We estimate vaccine effectiveness (VE) against both influenza A/subtypes and B/lineages in Canada for the 2011–2012 trivalent inactivated influenza vaccine (TIV) with components entirely unchanged from the 2010–2011 TIV and in the context of phenotypic and genotypic characterization of circulating viruses.Methods.
In a test-negative case-control study VE was estimated as [1-adjustedOddsRatio] × 100 for RT-PCR-confirmed influenza in vaccinated vs nonvaccinated participants. Viruses were characterized by hemagglutination inhibition (HI) and sequencing of antigenic sites of the hemagglutinin (HA) gene.Results.
There were 1507 participants. VE against A(H1N1)pdm09 was 80% (95% confidence interval [CI], 52%–92%): circulating viruses were HI-characterized as vaccine-matched and bore just 2 aminoacid (AA) differences from vaccine. VE against A/H3N2 was 51% (95% CI, 10%–73%): circulating viruses were HI-characterized as vaccine-related but bore ≥11AA differences from vaccine. VE against influenza B was 51% (95% CI, 26%–67%) in total: 71% (95% CI, 40%–86%) for lineage-matched B/Victoria and 27% (95% CI, −21% to 56%) for lineage-mismatched B/Yamagata. For both influenza A and B types, VE was similar among recipients of either 2010–2011 or 2011–2012 TIV alone, higher when vaccinated both seasons.Conclusions.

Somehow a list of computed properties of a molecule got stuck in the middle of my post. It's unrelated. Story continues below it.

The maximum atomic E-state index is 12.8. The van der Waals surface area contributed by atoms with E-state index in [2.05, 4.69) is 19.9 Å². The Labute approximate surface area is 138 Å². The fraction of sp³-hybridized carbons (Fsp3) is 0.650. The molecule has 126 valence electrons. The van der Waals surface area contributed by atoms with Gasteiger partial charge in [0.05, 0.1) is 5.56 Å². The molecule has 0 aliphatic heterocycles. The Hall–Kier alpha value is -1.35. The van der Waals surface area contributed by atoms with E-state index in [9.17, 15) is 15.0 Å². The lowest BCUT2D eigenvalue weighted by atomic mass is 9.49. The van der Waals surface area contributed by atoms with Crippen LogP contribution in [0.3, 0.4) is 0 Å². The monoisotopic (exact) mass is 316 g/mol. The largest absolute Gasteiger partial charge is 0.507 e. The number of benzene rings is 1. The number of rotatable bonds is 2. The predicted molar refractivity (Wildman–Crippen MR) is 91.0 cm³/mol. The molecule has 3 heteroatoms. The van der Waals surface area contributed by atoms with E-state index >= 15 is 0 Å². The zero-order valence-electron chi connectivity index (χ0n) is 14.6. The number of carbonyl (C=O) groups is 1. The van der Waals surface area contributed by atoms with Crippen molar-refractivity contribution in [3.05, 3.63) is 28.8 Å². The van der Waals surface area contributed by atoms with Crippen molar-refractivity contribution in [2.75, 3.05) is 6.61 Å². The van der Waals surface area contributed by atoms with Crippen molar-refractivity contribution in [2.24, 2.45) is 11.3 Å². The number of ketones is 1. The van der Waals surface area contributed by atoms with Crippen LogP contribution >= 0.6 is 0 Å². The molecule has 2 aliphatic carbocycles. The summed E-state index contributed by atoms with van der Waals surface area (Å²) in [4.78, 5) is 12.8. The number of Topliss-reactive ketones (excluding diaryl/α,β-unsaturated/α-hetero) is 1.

Phenotypic and genotypic characterization of circulating and vaccine viruses enhances understanding of TIV performance, shown in 2011–2012 to be substantial against well-conserved A(H1N1)pdm09 and lineage-matched influenza B, suboptimal against genetic-variants of A/H3N2, and further reduced against lineage-mismatched influenza B. With unchanged vaccine components, protection may extend beyond a single season.